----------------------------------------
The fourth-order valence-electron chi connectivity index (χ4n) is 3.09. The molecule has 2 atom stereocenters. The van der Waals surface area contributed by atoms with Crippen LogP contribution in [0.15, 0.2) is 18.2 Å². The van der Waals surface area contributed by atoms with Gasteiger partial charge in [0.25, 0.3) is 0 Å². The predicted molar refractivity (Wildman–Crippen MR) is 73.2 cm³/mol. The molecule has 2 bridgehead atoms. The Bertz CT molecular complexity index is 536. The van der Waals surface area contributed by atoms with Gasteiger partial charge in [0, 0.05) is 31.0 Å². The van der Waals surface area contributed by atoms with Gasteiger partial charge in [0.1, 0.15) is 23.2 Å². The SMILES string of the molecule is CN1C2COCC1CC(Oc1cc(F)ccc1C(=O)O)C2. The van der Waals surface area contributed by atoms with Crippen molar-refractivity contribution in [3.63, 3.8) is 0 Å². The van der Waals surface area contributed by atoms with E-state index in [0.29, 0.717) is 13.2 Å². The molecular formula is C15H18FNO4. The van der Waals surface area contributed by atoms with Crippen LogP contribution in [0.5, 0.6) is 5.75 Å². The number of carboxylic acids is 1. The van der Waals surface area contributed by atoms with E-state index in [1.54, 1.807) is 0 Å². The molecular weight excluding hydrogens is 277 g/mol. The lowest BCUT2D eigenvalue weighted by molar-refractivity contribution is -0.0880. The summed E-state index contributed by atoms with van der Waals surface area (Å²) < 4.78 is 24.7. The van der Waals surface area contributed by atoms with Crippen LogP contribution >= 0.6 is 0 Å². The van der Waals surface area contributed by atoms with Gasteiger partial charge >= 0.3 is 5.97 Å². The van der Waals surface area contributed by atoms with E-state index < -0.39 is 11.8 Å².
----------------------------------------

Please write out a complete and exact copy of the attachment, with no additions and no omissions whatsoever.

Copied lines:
The fourth-order valence-electron chi connectivity index (χ4n) is 3.09. The molecule has 2 atom stereocenters. The van der Waals surface area contributed by atoms with Crippen LogP contribution in [0.15, 0.2) is 18.2 Å². The van der Waals surface area contributed by atoms with Gasteiger partial charge in [0.25, 0.3) is 0 Å². The predicted molar refractivity (Wildman–Crippen MR) is 73.2 cm³/mol. The molecule has 2 bridgehead atoms. The Bertz CT molecular complexity index is 536. The van der Waals surface area contributed by atoms with Gasteiger partial charge in [0, 0.05) is 31.0 Å². The van der Waals surface area contributed by atoms with Gasteiger partial charge in [0.1, 0.15) is 23.2 Å². The SMILES string of the molecule is CN1C2COCC1CC(Oc1cc(F)ccc1C(=O)O)C2. The van der Waals surface area contributed by atoms with Crippen molar-refractivity contribution in [3.63, 3.8) is 0 Å². The van der Waals surface area contributed by atoms with E-state index in [0.29, 0.717) is 13.2 Å². The molecular formula is C15H18FNO4. The van der Waals surface area contributed by atoms with Crippen LogP contribution in [0.5, 0.6) is 5.75 Å². The number of carboxylic acids is 1. The van der Waals surface area contributed by atoms with E-state index in [1.54, 1.807) is 0 Å². The molecular weight excluding hydrogens is 277 g/mol. The lowest BCUT2D eigenvalue weighted by molar-refractivity contribution is -0.0880. The summed E-state index contributed by atoms with van der Waals surface area (Å²) < 4.78 is 24.7. The van der Waals surface area contributed by atoms with Crippen LogP contribution >= 0.6 is 0 Å². The van der Waals surface area contributed by atoms with Gasteiger partial charge >= 0.3 is 5.97 Å². The van der Waals surface area contributed by atoms with E-state index < -0.39 is 11.8 Å².